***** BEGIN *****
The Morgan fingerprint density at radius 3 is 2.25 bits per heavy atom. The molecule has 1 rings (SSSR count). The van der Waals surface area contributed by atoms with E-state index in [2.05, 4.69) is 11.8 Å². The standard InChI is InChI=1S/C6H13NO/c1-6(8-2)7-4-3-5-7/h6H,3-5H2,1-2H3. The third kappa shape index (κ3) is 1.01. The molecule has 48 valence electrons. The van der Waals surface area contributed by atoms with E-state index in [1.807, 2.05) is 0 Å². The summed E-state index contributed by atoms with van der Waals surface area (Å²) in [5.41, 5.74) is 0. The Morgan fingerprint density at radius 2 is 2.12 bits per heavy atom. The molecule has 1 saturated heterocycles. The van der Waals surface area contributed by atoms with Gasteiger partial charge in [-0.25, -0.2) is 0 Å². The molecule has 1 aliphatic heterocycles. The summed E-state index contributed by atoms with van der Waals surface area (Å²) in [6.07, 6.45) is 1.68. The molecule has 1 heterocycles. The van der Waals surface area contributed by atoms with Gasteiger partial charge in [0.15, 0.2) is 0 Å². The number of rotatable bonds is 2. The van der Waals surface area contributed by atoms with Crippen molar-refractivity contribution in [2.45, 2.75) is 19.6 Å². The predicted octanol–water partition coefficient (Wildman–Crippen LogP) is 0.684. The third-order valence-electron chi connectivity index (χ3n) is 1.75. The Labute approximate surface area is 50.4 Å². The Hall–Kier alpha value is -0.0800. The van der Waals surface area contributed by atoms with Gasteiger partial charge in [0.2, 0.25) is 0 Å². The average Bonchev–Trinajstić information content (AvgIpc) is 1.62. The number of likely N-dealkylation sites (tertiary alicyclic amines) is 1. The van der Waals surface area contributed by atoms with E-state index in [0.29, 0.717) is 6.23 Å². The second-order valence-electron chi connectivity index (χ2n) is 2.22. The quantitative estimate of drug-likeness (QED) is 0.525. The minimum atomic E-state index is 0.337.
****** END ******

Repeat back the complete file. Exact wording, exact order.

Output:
The Morgan fingerprint density at radius 3 is 2.25 bits per heavy atom. The molecule has 1 rings (SSSR count). The van der Waals surface area contributed by atoms with E-state index in [2.05, 4.69) is 11.8 Å². The standard InChI is InChI=1S/C6H13NO/c1-6(8-2)7-4-3-5-7/h6H,3-5H2,1-2H3. The third kappa shape index (κ3) is 1.01. The molecule has 48 valence electrons. The van der Waals surface area contributed by atoms with E-state index in [1.807, 2.05) is 0 Å². The summed E-state index contributed by atoms with van der Waals surface area (Å²) in [5.41, 5.74) is 0. The Morgan fingerprint density at radius 2 is 2.12 bits per heavy atom. The molecule has 1 saturated heterocycles. The van der Waals surface area contributed by atoms with Gasteiger partial charge in [-0.25, -0.2) is 0 Å². The molecule has 1 aliphatic heterocycles. The summed E-state index contributed by atoms with van der Waals surface area (Å²) in [6.07, 6.45) is 1.68. The molecule has 1 heterocycles. The van der Waals surface area contributed by atoms with Gasteiger partial charge in [0.15, 0.2) is 0 Å². The number of rotatable bonds is 2. The van der Waals surface area contributed by atoms with Crippen molar-refractivity contribution in [2.45, 2.75) is 19.6 Å². The predicted octanol–water partition coefficient (Wildman–Crippen LogP) is 0.684. The third-order valence-electron chi connectivity index (χ3n) is 1.75. The Labute approximate surface area is 50.4 Å². The Hall–Kier alpha value is -0.0800. The van der Waals surface area contributed by atoms with Gasteiger partial charge in [0.2, 0.25) is 0 Å². The average Bonchev–Trinajstić information content (AvgIpc) is 1.62. The number of likely N-dealkylation sites (tertiary alicyclic amines) is 1. The van der Waals surface area contributed by atoms with E-state index in [0.29, 0.717) is 6.23 Å². The second-order valence-electron chi connectivity index (χ2n) is 2.22. The quantitative estimate of drug-likeness (QED) is 0.525. The minimum atomic E-state index is 0.337.